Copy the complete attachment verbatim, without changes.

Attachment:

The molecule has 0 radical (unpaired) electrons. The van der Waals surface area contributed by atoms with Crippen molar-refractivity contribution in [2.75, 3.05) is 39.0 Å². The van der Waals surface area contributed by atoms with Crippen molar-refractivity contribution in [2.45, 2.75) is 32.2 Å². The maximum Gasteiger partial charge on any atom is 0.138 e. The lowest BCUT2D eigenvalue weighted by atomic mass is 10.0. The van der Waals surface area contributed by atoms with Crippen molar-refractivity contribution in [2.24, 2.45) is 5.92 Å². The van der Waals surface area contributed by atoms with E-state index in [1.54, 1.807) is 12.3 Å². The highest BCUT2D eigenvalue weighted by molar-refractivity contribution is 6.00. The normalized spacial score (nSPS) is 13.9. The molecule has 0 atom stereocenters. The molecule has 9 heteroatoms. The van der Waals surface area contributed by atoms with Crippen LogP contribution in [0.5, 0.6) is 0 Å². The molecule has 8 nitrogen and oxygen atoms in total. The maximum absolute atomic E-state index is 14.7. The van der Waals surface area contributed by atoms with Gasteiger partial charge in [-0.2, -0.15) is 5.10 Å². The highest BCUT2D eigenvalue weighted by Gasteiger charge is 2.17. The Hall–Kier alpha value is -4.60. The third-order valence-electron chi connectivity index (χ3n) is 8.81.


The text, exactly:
The molecule has 0 radical (unpaired) electrons. The van der Waals surface area contributed by atoms with Crippen molar-refractivity contribution in [2.75, 3.05) is 39.0 Å². The van der Waals surface area contributed by atoms with Crippen molar-refractivity contribution in [2.45, 2.75) is 32.2 Å². The maximum Gasteiger partial charge on any atom is 0.138 e. The lowest BCUT2D eigenvalue weighted by atomic mass is 10.0. The van der Waals surface area contributed by atoms with Crippen molar-refractivity contribution in [2.24, 2.45) is 5.92 Å². The van der Waals surface area contributed by atoms with E-state index in [1.54, 1.807) is 12.3 Å². The highest BCUT2D eigenvalue weighted by molar-refractivity contribution is 6.00. The normalized spacial score (nSPS) is 13.9. The molecule has 0 atom stereocenters. The molecule has 9 heteroatoms. The van der Waals surface area contributed by atoms with Crippen LogP contribution in [0.5, 0.6) is 0 Å². The molecule has 8 nitrogen and oxygen atoms in total. The maximum absolute atomic E-state index is 14.7. The van der Waals surface area contributed by atoms with Gasteiger partial charge in [-0.2, -0.15) is 5.10 Å². The highest BCUT2D eigenvalue weighted by Gasteiger charge is 2.17. The Hall–Kier alpha value is -4.60. The third-order valence-electron chi connectivity index (χ3n) is 8.81.